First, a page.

Dominion sued Fox News in March alleging the network had knowingly spread false news about its machines to improve failing ratings, saying they had “set out to lure viewers back…by intentionally and falsely blaming Dominion” for President Donald Trump’s loss.

What To Watch For

Dominion has identified more than 150 people as potential targets of litigation, and it has sent letters to preserve evidence and warning of potential litigation to right-wing figures including pro-Trump attorney Lin Wood, Fox News anchors and Melissa Carone, who Giuliani has promoted as a witness to supposed voter fraud efforts. The company sent letters to social media networks in February asking them to preserve posts from Trump and his campaign, as well as from Trump allies including former Trump advisor Michael Flynn, Fox anchor Jeanine Pirro, Trump campaign attorney Jenna Ellis and far-right political commentator Dan Bongino. Dominion attorney Stephen Shackelford confirmed to reporters Tuesday the company is still considering bringing additional lawsuits, saying in response to questions about whether Dominion could sue Trump himself or figures connected to the Arizona election lawsuit the company is “still exploring options” as to how to hold others accountable. “We are continuing to take an evidence-based look at everyone who has participated” in perpetuating the conspiracy theory, Shackelford said, adding the company has “not ruled out other parties.”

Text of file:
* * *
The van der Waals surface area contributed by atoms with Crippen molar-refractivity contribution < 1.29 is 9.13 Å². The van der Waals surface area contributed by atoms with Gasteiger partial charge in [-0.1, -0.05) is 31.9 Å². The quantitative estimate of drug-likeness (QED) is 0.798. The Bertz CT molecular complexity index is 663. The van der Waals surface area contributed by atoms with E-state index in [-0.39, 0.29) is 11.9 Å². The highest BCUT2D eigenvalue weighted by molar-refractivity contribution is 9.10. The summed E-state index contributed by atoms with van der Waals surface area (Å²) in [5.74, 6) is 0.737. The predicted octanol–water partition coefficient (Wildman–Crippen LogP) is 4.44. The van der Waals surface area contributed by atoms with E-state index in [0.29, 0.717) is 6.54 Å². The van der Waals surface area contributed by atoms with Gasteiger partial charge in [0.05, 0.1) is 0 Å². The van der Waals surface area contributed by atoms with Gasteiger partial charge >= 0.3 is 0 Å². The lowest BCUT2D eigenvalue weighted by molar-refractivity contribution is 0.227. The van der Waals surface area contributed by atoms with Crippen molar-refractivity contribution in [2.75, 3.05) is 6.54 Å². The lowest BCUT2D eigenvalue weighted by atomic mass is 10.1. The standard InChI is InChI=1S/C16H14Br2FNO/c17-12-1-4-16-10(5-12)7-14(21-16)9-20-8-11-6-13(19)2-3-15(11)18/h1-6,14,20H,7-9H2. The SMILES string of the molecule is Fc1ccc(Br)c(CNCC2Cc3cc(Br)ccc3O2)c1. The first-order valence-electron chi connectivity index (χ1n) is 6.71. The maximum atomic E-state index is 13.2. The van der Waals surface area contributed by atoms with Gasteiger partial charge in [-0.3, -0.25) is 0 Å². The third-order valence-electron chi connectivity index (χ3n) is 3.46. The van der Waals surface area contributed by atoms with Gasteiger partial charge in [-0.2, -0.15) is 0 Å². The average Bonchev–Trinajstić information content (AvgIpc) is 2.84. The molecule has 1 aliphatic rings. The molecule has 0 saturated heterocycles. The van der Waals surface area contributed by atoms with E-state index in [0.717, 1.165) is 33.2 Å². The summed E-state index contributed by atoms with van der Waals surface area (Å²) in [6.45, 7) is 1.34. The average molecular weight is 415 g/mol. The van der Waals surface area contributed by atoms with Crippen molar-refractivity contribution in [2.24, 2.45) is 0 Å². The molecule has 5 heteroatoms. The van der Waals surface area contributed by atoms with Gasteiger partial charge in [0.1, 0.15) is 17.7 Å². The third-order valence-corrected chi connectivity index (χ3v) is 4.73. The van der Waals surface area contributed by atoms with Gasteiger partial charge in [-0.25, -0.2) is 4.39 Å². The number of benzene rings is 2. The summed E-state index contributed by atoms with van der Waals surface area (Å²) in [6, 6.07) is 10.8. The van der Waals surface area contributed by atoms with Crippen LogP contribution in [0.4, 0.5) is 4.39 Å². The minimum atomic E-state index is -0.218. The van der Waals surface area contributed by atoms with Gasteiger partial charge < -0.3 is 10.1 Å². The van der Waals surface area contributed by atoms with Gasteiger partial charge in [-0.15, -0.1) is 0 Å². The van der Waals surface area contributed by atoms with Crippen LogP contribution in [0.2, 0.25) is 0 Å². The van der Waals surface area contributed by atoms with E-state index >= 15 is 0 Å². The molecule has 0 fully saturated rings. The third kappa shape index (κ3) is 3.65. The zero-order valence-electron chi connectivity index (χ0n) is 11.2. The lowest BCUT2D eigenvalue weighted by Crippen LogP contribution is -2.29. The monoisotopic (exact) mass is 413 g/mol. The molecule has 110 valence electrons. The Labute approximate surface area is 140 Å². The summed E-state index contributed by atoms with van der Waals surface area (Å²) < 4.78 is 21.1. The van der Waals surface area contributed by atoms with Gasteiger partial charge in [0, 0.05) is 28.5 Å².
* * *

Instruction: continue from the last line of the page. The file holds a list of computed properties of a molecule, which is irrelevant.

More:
Big Number

$1.6 billion. That’s approximately how much Dominion is asking for in damages against Byrne, OANN, Newsmax and Fox News. Its lawsuits against Powell, Giuliani and Lindell are each seeking $1.3 billion in damages.

Chief Critics